Writing Guidelines

If you’re interested in writing an article for Anglican Compass, you’ve come to the right place! Please read this all the way through before submitting a piece for consideration.

Be aware that we receive a large number of proposals and other communications and have a small team.

Also note: if you’re interested in writing a book for Anglican Compass to publish, contact editor@anglicancompass.com directly.

1. Come up with a unique and original idea that serves our audience.

Here’s a brief refresher on our intended audience.

Anglican Compass is your guide to Anglican life. We help you navigate the Anglican tradition with clarity and charity.

We write both to

  1. people interested in learning more about following Jesus in the Anglican tradition (the “Angli-curious“), and
  2. pastors and lay leaders interested in becoming better leaders. (Often, the pastors are looking for accessible resources they can pass along to their people.)

Our readers are interested in clear and charitable Anglicanism for the sake of the Church.

They are NOT interested in:

  • undefined Anglican jargon (confusion, lack of clarity) and
  • unnecessary controversy (contention, lack of charity)

Note: Anglican Compass does draw lines of distinction between the church and the world. However, Anglican Compass does not focus on debates amongst Anglicans.

To test your idea, ask yourself these three questions before continuing:

  1. Does your idea help our readers follow Jesus better in some specific aspect of Anglican life or Anglican leadership? If not, revise the idea.
  2. Does it do so without falling into esoteric Anglican debates? If not, revise the idea.
  3. Has this piece been published elsewhere on the internet before? If so, please revise your idea.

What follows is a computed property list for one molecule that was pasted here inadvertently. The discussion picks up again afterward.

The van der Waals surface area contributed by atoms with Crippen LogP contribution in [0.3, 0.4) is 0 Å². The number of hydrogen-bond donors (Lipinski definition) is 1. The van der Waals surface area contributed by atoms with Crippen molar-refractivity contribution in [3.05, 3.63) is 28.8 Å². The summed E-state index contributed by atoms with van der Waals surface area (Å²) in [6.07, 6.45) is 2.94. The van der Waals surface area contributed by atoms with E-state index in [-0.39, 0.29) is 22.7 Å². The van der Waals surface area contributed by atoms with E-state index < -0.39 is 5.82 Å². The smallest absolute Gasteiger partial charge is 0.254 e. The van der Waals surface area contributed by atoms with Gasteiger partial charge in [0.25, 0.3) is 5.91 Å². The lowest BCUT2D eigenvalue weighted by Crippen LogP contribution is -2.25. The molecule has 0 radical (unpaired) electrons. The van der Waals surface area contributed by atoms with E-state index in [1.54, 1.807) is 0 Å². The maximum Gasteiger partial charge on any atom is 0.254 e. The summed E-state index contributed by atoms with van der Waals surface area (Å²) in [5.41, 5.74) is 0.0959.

We’re only interested in original and unique pieces, not reusing content that’s already been published. Also, please do not reuse Anglican Compass content elsewhere online in the future without our permission

2. Check if we’ve already covered the idea/topic on Anglican Compass.

After you’ve come up with a successful idea, please check to see if we’ve covered your idea/topic already.

Here’s the easiest way to do this:

  • Go to our Resources page and search words related to your topic.

Now, just because we’ve covered something before doesn’t mean that we’re not interested in covering it again! However, your post will need to add something new to the discussion and also link to the previous discussions of that topic on Anglican Compass.

3. Pitch us your idea (preferably before you take the time to write a draft).

Now, if you want to send us a rough draft (that meets our writing guidelines below) before pitching me the idea, go right ahead! However, you do run the risk of us saying, “I’m sorry, but this doesn’t serve our audience.”

If you want to play it safe and get initial feedback before you start writing, pitch your idea (editor@anglicancompass.com). We’re looking for:

  • A short summary of your idea (100 words or less)
  • Your target audience and how they will benefit from your piece
  • Why you’re qualified to write this piece

You can use this form to pitch your idea:

4. If we approve your idea, write a draft that follows our writing guidelines. (Use this template to get started!)

NOTE: While we do accept articles via emailed files, submitting a document via Google Drive is preferred. So, it might be easiest to start writing your draft in Google Drive. Here is a TEMPLATE GOOGLE DOCUMENT to get you started! Even if you don’t submit using Google Drive, this is helpful in cluing you in on our general format.

Here’s what to focus on when writing your draft:

  • Aim for 1,000–1,500 words for most articles. Make it at least 500 words at a bare minimum and 2,000 an absolute maximum.
  • Keep it readable. Online, this means scannable!
    • Use simple syntax.
    • Define/explain your terms.
    • Use short paragraphs.
    • Break up the sections of your piece with H2 (main points/sections) and H3 headings. Headings should appear at least every 300 words whenever possible.